Global Emerging Markets Letter

This document contains information which is no longer up to date. As such, it is maintained solely for information purposes to provide historical information. This document should not be relied upon, including for the purposes of making an investment decision. Reference to the names of each company mentioned in this communication is merely for explaining the investment strategy and Stewart Investors does not necessarily maintain positions in such companies.

Risk Factors

In the UK, EEA and Switzerland, this document is a financial promotion for the St Andrews Partners Global Emerging Markets strategies intended for retail and professional clients in the UK and professional clients in Switzerland and the EEA only and professional clients elsewhere where lawful.

Investing involves certain risks including:

> The value of investments and any income from them may go down as well as up and are not guaranteed. Investors may get back significantly less than the original amount invested.

> Emerging Market risk: Emerging markets tend to be more sensitive to economic and political conditions than developed markets. Other factors include greater liquidity risk, restrictions on investment or transfer of assets, failed/delayed settlement and difficulties valuing securities.

> Currency risk: the strategies invest in assets which are denominated in other currencies; changes in exchange rates will affect the value of the strategies and could create losses. Currency control decisions made by governments could affect the value of the strategies investments and could cause the strategies to defer or suspend redemptions of its shares.

Reference to specific securities (if any) is included for the purpose of illustration only and should not be construed as a recommendation to buy or sell. Reference to the names of any company is merely to explain the investment strategy and should not be construed as investment advice or a recommendation to invest in any of those companies.

If you are in any doubt as to the suitability of our strategies for your investment needs, please seek investment advice.

Some very brief political thoughts

It is never our intention to out-pundit the pundits, but as Global Emerging Markets (GEM) investors we had a couple of thoughts.

The first lesson from GEM is that voters think in absolute terms about whether a system has looked after them, not about whether an alternative is better or worse. GEM electorates know that the future is uncertain but the present can certainly be dispatched.

As such the GEM list of what Western journalists call a “leap into the unknown” includes Humala (Peru), Duterte (Philippines), Evo Morales (Bolivia), Lula (Brazil), Tsipras (Greece), etc.

Financial papers popular with investors didn’t endorse any of these campaigns (though rapidly forgave a couple when the commodity boom kicked off in the mid-2000s).

Of course, the other thing that GEM shows us is that voters don’t need votes to get regime change.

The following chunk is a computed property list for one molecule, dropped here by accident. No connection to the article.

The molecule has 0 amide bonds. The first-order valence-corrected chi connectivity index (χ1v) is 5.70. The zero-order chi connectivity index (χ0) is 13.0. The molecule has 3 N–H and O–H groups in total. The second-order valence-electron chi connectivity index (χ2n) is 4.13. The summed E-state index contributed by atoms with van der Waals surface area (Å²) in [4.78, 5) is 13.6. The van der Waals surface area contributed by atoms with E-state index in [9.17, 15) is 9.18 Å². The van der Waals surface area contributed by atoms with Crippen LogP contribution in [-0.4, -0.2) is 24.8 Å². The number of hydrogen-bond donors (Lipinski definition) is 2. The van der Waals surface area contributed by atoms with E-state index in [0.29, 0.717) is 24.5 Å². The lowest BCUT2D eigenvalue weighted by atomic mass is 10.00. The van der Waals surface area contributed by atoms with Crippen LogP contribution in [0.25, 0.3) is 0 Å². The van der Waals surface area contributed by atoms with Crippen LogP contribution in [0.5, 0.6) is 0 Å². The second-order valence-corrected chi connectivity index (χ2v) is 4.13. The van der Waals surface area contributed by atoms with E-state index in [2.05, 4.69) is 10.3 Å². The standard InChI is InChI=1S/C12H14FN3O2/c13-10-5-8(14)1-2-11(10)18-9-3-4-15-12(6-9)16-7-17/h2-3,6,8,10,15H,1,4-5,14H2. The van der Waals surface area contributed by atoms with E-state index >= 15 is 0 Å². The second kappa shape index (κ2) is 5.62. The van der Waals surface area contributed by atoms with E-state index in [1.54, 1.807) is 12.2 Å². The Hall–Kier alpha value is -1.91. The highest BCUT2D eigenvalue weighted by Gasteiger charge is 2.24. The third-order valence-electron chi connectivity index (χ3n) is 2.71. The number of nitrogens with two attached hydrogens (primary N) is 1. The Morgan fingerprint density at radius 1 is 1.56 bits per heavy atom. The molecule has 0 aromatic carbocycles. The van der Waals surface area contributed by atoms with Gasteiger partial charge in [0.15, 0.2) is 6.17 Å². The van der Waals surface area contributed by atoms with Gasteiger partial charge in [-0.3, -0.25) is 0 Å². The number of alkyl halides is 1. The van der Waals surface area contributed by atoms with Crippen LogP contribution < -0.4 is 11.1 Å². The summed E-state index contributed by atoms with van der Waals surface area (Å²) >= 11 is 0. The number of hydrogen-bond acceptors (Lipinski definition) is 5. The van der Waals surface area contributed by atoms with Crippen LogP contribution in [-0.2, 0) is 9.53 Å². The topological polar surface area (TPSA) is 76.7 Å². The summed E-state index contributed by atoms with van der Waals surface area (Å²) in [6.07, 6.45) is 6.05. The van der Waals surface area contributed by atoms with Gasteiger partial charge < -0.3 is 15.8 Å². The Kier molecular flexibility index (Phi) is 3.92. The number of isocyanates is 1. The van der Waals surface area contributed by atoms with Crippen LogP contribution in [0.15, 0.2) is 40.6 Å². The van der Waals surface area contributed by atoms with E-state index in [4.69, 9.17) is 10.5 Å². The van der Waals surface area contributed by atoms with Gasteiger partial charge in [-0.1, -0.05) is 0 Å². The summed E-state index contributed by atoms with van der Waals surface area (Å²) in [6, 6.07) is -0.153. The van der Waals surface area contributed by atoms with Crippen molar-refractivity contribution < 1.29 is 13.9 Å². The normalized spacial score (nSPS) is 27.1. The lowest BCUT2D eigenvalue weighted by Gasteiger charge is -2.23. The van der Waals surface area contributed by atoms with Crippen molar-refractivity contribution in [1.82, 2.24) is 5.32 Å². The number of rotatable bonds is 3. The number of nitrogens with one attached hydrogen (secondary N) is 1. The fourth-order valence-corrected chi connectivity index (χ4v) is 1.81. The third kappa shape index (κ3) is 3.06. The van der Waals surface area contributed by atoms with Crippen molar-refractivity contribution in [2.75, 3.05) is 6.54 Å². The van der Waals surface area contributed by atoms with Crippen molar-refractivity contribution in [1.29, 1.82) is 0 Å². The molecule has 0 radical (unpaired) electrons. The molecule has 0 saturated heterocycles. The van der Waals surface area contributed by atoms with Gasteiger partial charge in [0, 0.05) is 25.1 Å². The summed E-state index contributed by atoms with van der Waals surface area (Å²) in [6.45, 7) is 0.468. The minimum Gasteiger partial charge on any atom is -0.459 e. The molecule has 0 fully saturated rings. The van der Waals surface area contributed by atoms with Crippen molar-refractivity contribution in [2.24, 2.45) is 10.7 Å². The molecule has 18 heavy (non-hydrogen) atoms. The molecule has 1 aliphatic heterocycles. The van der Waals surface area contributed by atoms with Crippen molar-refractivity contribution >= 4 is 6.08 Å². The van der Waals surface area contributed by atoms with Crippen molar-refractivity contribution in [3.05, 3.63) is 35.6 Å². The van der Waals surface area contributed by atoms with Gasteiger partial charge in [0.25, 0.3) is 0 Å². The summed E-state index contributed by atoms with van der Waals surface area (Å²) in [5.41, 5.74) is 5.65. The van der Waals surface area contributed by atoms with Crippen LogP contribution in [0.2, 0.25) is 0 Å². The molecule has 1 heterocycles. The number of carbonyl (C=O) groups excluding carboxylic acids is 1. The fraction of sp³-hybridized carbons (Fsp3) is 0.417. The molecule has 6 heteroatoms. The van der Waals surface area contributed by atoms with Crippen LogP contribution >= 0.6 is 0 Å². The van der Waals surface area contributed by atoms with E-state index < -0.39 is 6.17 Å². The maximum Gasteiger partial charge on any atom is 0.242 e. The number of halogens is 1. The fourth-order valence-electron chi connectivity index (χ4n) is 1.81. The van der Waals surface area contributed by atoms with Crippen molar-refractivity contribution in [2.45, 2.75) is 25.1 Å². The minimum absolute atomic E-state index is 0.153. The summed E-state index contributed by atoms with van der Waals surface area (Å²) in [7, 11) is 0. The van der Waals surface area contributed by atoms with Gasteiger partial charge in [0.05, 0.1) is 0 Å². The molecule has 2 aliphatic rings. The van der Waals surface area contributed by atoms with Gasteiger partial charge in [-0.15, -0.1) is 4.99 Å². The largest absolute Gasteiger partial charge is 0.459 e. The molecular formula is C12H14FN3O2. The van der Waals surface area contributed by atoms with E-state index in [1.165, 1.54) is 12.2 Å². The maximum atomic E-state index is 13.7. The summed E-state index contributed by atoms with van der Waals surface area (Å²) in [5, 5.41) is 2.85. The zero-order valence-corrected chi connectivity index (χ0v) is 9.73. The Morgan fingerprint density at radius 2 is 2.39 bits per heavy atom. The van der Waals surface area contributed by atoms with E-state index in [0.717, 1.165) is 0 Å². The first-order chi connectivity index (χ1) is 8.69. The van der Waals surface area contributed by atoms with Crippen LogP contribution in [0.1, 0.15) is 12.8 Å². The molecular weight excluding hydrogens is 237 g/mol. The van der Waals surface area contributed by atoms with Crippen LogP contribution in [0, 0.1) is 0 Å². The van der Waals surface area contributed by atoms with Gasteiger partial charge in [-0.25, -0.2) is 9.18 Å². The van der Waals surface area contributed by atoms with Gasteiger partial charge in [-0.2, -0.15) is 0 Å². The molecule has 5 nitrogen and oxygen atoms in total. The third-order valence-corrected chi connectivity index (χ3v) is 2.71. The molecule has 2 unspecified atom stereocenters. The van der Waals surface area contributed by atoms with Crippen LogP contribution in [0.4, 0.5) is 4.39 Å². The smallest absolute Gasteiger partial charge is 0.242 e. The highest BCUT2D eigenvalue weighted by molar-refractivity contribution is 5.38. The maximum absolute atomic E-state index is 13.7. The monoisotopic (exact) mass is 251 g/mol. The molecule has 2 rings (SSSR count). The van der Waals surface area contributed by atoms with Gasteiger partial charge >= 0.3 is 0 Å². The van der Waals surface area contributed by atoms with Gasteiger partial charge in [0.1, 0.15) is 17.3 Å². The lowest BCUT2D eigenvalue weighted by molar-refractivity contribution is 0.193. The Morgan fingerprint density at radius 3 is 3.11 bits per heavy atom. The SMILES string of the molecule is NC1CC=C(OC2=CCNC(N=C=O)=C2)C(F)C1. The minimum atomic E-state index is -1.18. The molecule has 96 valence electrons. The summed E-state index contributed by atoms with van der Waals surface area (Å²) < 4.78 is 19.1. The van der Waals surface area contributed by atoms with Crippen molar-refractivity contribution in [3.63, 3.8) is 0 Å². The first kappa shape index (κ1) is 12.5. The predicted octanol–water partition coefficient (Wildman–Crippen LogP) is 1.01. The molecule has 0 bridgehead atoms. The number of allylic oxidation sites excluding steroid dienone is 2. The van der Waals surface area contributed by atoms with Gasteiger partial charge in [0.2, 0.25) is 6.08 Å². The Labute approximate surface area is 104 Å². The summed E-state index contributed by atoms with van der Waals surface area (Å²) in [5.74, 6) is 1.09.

Despite repressive surveillance, control of the Internet’s “off button” and a lack of meaningful democracy, regimes were changed from 2011 onwards in the Arab Spring.

It is this second point that leaves the unelected Chinese central planner with little choice other than to allow debt to rise at mind-boggling rates. The alternative to ballooning debt for the Chinese ‘electorate’ is a miserable recession; the alternative to being in power for Chinese autocrats is bleak with little chance of, for example, a seat in the House of Lords or well-paid investment bank junkets. (A former British Prime Minister is billed to give a keynote speech at a conference in China organised by an investment bank; he will be joined by a former coalition partner who was given a knighthood in the 2015 Dissolution Honours list and now has a prominent role in China’s Asian Infrastructure Investment Bank).

Another thought we had concerns the “who has the nuclear codes” question, popular in the United States just now. This reminded us that there are four confirmed nuclear powers in the MSCI Emerging Markets universe. Two of them gaze at each other through rifle sights across the Line of Control; one has taken to militarising rocks in the South China Sea, and the fourth recently annexed part of a neighbouring state.

GEM goes all a bit GEM again (and about time)

After a decade of plentiful US dollar debt finding its way around the world it doesn’t take much dollar strength to cause mischief. “Months of import cover” is still not a widely seen term, but between our emerging markets and frontier strategies, we have three countries for which currency repatriation has been slow or difficult.

Short-term this makes life more difficult and we have been working closely with custodians to make sure, for example, that where possible Nigerian dividends are kept in country and used to buy more stock rather than subjected to a long queue for an official exchange rate (we are of course unable and unwilling to use a black market rate, nor able to “do what is necessary” to hop to the front of the queue).

Longer term, the returns of good franchises in GEM should increase if the supply of capital dries up and especially if it coincides with less active state intervention.

We wrote a year ago about how Brazilian financial institution, Bradesco, probably prefers an environment of rationed credit to that of cheap loans for all. Indeed, in the last year, the annual disbursements of BNDES (the state-controlled and outlandishly generous Brazilian development bank) have fallen by a further third.